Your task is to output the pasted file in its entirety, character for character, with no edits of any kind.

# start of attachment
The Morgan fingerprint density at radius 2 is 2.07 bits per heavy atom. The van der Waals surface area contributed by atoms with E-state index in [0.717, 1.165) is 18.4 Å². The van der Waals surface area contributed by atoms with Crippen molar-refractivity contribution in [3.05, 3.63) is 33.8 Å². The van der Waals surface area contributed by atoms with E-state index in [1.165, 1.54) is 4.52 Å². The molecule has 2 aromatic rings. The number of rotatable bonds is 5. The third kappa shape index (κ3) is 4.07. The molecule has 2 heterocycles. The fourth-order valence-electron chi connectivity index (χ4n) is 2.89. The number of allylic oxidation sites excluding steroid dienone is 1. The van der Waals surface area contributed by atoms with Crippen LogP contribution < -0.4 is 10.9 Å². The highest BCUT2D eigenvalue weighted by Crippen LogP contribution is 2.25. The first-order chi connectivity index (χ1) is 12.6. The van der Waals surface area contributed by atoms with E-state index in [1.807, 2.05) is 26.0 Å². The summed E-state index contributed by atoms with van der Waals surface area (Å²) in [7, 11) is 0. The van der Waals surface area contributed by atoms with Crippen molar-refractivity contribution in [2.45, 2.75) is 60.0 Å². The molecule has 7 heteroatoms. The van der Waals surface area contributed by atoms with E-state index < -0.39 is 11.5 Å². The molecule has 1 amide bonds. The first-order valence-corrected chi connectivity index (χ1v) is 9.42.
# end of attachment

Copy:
The Morgan fingerprint density at radius 2 is 2.07 bits per heavy atom. The van der Waals surface area contributed by atoms with E-state index in [0.717, 1.165) is 18.4 Å². The van der Waals surface area contributed by atoms with Crippen molar-refractivity contribution in [3.05, 3.63) is 33.8 Å². The van der Waals surface area contributed by atoms with E-state index in [1.165, 1.54) is 4.52 Å². The molecule has 2 aromatic rings. The number of rotatable bonds is 5. The third kappa shape index (κ3) is 4.07. The molecule has 2 heterocycles. The fourth-order valence-electron chi connectivity index (χ4n) is 2.89. The number of allylic oxidation sites excluding steroid dienone is 1. The van der Waals surface area contributed by atoms with Crippen LogP contribution < -0.4 is 10.9 Å². The highest BCUT2D eigenvalue weighted by Crippen LogP contribution is 2.25. The first-order chi connectivity index (χ1) is 12.6. The van der Waals surface area contributed by atoms with E-state index in [1.807, 2.05) is 26.0 Å². The summed E-state index contributed by atoms with van der Waals surface area (Å²) in [7, 11) is 0. The van der Waals surface area contributed by atoms with Crippen molar-refractivity contribution in [2.45, 2.75) is 60.0 Å². The molecule has 7 heteroatoms. The van der Waals surface area contributed by atoms with E-state index < -0.39 is 11.5 Å². The molecule has 1 amide bonds. The first-order valence-corrected chi connectivity index (χ1v) is 9.42.